Solid-Phase Synthesis of Heterobivalent Ligands Targeted to Melanocortin and Cholecystokinin Receptors

  • Jatinder S. Josan
  • Josef Vagner
  • Heather L. Handl
  • Rajesh Sankaranarayanan
  • Robert J. Gillies
  • Victor J. HrubyEmail author


Heteromultivalency provides a route to increase binding avidity and to high specificity when compared to monovalent ligands. The enhanced specificity can potentially serve as a unique platform to develop diagnostics and therapeutics. To develop new imaging agents based upon multivalency, we employed heterobivalent constructs of optimized ligands. In this report, we describe synthetic methods we have developed for the preparation of heterobivalent constructs consisting of ligands targeted simultaneously to the melanocortin receptor, hMC4R, and the cholecystokinin receptors, CCK-2R. Modeling data suggest that a linker distance span of 20–50 Å is needed to crosslink these two G-protein coupled receptors (GPCRs). The two ligands were tethered with linkers of varying rigidity and length, and flexible polyethylene glycol based PEGO chain or semi-rigid [poly(Pro-Gly)] linkers were employed for this purpose. The described synthetic strategy provides a modular way to assemble ligands and linkers on solid-phase supports. Examples of heterobivalent ligands are provided to illustrate the increased binding avidity to cells that express the complementary receptors.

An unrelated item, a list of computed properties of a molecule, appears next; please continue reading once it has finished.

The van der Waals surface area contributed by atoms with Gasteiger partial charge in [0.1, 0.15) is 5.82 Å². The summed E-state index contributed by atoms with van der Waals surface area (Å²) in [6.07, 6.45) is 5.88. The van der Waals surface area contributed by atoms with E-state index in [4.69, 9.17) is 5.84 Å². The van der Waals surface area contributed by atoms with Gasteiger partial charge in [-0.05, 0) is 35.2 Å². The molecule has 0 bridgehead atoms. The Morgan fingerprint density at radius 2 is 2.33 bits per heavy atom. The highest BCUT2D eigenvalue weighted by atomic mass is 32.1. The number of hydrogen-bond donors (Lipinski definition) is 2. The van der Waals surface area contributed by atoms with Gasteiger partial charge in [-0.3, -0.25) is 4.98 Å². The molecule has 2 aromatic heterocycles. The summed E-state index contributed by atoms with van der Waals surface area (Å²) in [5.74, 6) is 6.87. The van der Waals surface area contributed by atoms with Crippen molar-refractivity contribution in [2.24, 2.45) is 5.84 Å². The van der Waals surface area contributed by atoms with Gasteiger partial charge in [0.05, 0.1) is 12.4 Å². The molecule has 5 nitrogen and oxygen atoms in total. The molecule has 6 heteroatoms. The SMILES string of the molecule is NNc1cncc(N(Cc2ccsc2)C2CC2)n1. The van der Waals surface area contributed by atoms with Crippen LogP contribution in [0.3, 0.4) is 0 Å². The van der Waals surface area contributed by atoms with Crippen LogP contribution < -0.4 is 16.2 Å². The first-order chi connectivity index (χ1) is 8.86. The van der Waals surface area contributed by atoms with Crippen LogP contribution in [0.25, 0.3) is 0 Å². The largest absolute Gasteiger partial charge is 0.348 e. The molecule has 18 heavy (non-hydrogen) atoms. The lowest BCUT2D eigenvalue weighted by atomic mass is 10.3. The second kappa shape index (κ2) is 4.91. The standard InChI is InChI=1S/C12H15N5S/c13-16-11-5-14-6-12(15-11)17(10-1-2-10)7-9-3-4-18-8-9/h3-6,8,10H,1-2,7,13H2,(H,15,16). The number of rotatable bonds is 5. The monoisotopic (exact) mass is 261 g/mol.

Solid-phase peptide synthesis Multivalency Heterobivalent ligands Heterodimers Linkers Receptor combination approach Targeted agents 



G-protein coupled receptor


Human melanocortin-4 receptor


Cholecystokinin-2 receptor


α-Melanocortin stimulating hormone






19-Amino-5-oxo-3,10,13,16-tetraoxa-6-azanonadecan-1-oic acid










o-[1H-Benzotriazol-1-yl)(dimethylamino)methylene]uranium hexafluorophosphate N-oxide






2,2,4,6,7-Pentamethyldihydrobenzofuran-5-yl sulfonyl


Triphenylmethyl (trityl)


Trifluoroacetic acid


Matrix assisted laser desorption ionization-time of flight


Electrospray ionization-mass spectrometry


Fourier transform-ion cyclotron resonance

Hek-293 cells

Human embryonic kidney cells


Time-resolved fluorescence



We thank Ms. Lucinda Begay and Mrs. Renata Patek for HPLC and technical assistance. This work was supported by grants R01 CA 123547 and RO1 CA097360 from the National Cancer Institute and Grant ABRC06-006 from the Arizona Biomedical Research Commission.


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Copyright information

© Springer Science+Business Media, LLC 2008

Authors and Affiliations

  • Jatinder S. Josan
    • 1
  • Josef Vagner
    • 2
  • Heather L. Handl
    • 3
  • Rajesh Sankaranarayanan
    • 1
  • Robert J. Gillies
    • 2
    • 3
    • 4
    • 5
  • Victor J. Hruby
    • 1
    • 2
    • 3
    Email author
  1. 1.Department of ChemistryThe University of ArizonaTucsonUSA
  2. 2.BIO5 Institute, The University of ArizonaTucsonUSA
  3. 3.Department of Biochemistry and Molecular BiophysicsThe University of ArizonaTucsonUSA
  4. 4.Department of RadiologyThe University of ArizonaTucsonUSA
  5. 5.H. Lee Moffitt Cancer CenterTampaUSA

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